MAGNA — Every year, the holiday season unleashes a flurry of Christmas themed productions on the theatre scene. With only a few short weeks and with so many shows, a theatre patron has to decide which productions they will be attending and which they will leave behind. This year in Magna, Utah, The Empress Theatre has mounted a production that is entirely new to the stage. The Christmas Box is an original musical and has made its way to The Empress stage for this Christmas season, and is truly a delightful production.

Show closes December 22, 2012.

The Christmas Box is a musical adaptation of the best-selling 1993 novel written by Richard Paul Evans. It centers on a young family, the Evans Family, which boards in an old mansion owned by the old and somewhat mysterious MaryAnne Parkin. The Evans’ become close with their host, and in doing so learn of her tragic and lonely past. Ultimately their friendship with MaryAnne Parkin becomes an important lesson on the importance of families.

Though The Empress Theatre’s adaptation of The Christmas Box is not at the professional level or standard of the some of the other theatres in the nearby area, it still carries with it a special spirit of community, sacrifice, and love that is apparent throughout the production. The script, written by David R. Naylor, is fairly didactic and somewhat predictable, but it still moves the story along. There are many location changes written in the script, which makes for a somewhat choppy ride during the production. Still, the script provides a strong enough foundation for the story it is telling. An impressive sixteen original songs are included in the production, also written by Naylor, and are not very memorable. However, they generally effective in forwarding the plot and exploring character.

Photo by Deanne Rutledge Jones.

Directors Stephen and Blair Chucay make an admirable effort to tell the story to each side of the audience seated around the thrust stage. On occasion, some actors seem to play the action to a certain side without any kind of discernable justification other than “make sure the west side can see your face.” Still, the directors use the space efficiently and make the story clear in the unique space at The Empress Theatre.

Scenic Design, by Jake Andersen and Stephen Chucay, is very simple and minimal. The unifying element throughout the piece is a large, beautiful Christmas tree that never leaves the stage. Each scene is then made up of other set pieces that make up different rooms in MaryAnne’s house and Richard Evans’s tuxedo shop. A second level is utilized for other locations like the attic of the mansion, the cemetery, and the Christmas tree lot. This second level allows for the two scenes to run simultaneously and for quick scene changes. The simplicity in design leaves some inconsistencies, though. The program lists several scenes as being locating in MaryAnne’s parlor, or MaryAnne’s study; however the design does not reflect this. Instead, almost every scene in MaryAnne’s house seems to be in a completely new location within her house. Otherwise, the unique space was used well in conveying the story.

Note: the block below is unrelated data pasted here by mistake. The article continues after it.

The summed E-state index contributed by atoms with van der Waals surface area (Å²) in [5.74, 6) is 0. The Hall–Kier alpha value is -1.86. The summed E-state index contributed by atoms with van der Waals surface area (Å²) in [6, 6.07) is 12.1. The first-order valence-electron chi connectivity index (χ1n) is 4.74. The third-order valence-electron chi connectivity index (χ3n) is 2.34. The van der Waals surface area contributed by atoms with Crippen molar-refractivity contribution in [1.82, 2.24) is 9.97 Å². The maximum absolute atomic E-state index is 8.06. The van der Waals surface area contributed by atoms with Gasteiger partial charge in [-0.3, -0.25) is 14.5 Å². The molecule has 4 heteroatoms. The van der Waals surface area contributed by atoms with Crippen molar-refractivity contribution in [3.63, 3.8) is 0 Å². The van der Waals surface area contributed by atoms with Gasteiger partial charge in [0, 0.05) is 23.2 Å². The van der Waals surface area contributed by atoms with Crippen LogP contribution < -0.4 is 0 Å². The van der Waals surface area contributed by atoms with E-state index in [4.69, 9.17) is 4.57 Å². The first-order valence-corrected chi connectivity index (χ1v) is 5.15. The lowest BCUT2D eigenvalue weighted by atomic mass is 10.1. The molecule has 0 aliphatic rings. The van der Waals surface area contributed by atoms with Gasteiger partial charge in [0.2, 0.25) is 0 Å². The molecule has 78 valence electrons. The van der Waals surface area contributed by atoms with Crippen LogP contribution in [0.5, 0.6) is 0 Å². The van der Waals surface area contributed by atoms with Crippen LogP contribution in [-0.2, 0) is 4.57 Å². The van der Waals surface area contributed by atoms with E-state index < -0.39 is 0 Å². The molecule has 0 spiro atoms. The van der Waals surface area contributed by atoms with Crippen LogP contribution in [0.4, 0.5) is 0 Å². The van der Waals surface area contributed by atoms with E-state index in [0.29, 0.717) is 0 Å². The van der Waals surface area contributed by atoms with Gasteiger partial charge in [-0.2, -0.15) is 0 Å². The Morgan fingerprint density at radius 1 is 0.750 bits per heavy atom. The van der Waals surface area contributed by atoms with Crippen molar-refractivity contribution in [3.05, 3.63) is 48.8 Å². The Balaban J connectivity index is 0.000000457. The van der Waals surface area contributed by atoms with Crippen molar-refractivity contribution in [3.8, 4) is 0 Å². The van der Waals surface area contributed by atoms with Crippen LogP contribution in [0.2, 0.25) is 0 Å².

Photo by Deanne Rutledge Jones.

All the actors feel well rehearsed and their performances are polished, though none were particularly noteworthy. Kelli Hall’s performance of the young mother, Keri Evans, is fairly straightforward. Hall only touches the surface of this mother who keeps busy at home with her daughter, though perhaps this is a fault of the script. Hall’s vocals, on the other hand, are the strongest in the show, which she demonstrates while singing “Oh Christmas Tree” near the end of Act I. Madison Carpentier’s performance of six-year-old Jenna Evans, is vivacious. Carpentier brings a youthful vitality in all her scenes that grounds piece as a true family experience.

Another notable performance comes from Janelle Hurst as MaryAnne Parkin, the elderly proprietress with a mysterious backstory. Hurst, though not elderly herself, brings a matronly love to her character’s interactions with young Jenna and Jenna’s young parents. Hurst’s performance, like Hall’s, was only surface-level however, despite her character’s tragic and even haunting backstory. Still, any weaknesses among the actors do not detract from the overarching theme inherent in the script.

The Christmas Box is an excellent way to get into the holiday spirit this year. It makes up for any shortcomings with a strong sense of love and community. Its message of the importance of families is poignant and extremely appropriate for this time of year. Theatre goers should consider making a short trip to Magna to visit this little gem of a Theatre. Bring the family and make a day of it!

The Christmas Box plays Monday, Friday, and Saturday through December 22 at The Empress Theatre (9104 West 2700 South, Magna) at 7:30 PM. Tickets are $9-$12. For more information, visit